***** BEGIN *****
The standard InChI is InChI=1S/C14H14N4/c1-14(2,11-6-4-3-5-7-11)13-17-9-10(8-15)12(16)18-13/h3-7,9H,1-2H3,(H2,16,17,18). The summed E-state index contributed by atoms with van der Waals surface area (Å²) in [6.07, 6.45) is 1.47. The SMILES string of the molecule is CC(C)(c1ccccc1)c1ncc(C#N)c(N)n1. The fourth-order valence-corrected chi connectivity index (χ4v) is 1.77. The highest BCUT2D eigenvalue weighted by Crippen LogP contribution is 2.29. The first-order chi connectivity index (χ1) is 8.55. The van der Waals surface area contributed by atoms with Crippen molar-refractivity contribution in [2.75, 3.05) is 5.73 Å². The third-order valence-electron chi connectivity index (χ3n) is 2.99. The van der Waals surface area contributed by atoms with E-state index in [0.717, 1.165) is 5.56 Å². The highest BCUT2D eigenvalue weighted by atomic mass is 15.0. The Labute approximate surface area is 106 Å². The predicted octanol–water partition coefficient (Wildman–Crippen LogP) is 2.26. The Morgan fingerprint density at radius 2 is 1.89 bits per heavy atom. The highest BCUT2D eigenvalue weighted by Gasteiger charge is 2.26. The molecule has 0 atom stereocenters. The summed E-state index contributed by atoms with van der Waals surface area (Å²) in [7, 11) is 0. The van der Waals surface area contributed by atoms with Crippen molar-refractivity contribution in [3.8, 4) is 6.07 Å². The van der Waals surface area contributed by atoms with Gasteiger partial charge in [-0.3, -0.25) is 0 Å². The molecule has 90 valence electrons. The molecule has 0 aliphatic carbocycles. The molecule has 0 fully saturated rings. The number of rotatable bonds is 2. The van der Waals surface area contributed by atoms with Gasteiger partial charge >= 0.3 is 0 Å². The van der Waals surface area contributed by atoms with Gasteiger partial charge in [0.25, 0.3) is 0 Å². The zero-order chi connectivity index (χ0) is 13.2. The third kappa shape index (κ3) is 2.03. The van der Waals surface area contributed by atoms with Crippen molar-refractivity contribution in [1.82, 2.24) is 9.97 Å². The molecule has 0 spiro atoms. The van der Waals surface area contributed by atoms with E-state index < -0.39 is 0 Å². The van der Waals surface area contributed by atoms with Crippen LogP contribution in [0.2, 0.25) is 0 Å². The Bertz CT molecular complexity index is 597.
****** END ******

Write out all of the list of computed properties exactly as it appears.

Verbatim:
The standard InChI is InChI=1S/C14H14N4/c1-14(2,11-6-4-3-5-7-11)13-17-9-10(8-15)12(16)18-13/h3-7,9H,1-2H3,(H2,16,17,18). The summed E-state index contributed by atoms with van der Waals surface area (Å²) in [6.07, 6.45) is 1.47. The SMILES string of the molecule is CC(C)(c1ccccc1)c1ncc(C#N)c(N)n1. The fourth-order valence-corrected chi connectivity index (χ4v) is 1.77. The highest BCUT2D eigenvalue weighted by Crippen LogP contribution is 2.29. The first-order chi connectivity index (χ1) is 8.55. The van der Waals surface area contributed by atoms with Crippen molar-refractivity contribution in [2.75, 3.05) is 5.73 Å². The third-order valence-electron chi connectivity index (χ3n) is 2.99. The van der Waals surface area contributed by atoms with E-state index in [0.717, 1.165) is 5.56 Å². The highest BCUT2D eigenvalue weighted by atomic mass is 15.0. The Labute approximate surface area is 106 Å². The predicted octanol–water partition coefficient (Wildman–Crippen LogP) is 2.26. The Morgan fingerprint density at radius 2 is 1.89 bits per heavy atom. The highest BCUT2D eigenvalue weighted by Gasteiger charge is 2.26. The molecule has 0 atom stereocenters. The summed E-state index contributed by atoms with van der Waals surface area (Å²) in [7, 11) is 0. The van der Waals surface area contributed by atoms with Crippen molar-refractivity contribution in [3.8, 4) is 6.07 Å². The van der Waals surface area contributed by atoms with Gasteiger partial charge in [-0.3, -0.25) is 0 Å². The molecule has 90 valence electrons. The molecule has 0 aliphatic carbocycles. The molecule has 0 fully saturated rings. The number of rotatable bonds is 2. The van der Waals surface area contributed by atoms with Gasteiger partial charge >= 0.3 is 0 Å². The van der Waals surface area contributed by atoms with Gasteiger partial charge in [0.25, 0.3) is 0 Å². The zero-order chi connectivity index (χ0) is 13.2. The third kappa shape index (κ3) is 2.03. The van der Waals surface area contributed by atoms with Crippen molar-refractivity contribution in [1.82, 2.24) is 9.97 Å². The molecule has 0 spiro atoms. The van der Waals surface area contributed by atoms with E-state index < -0.39 is 0 Å². The van der Waals surface area contributed by atoms with Crippen LogP contribution in [0.2, 0.25) is 0 Å². The Bertz CT molecular complexity index is 597.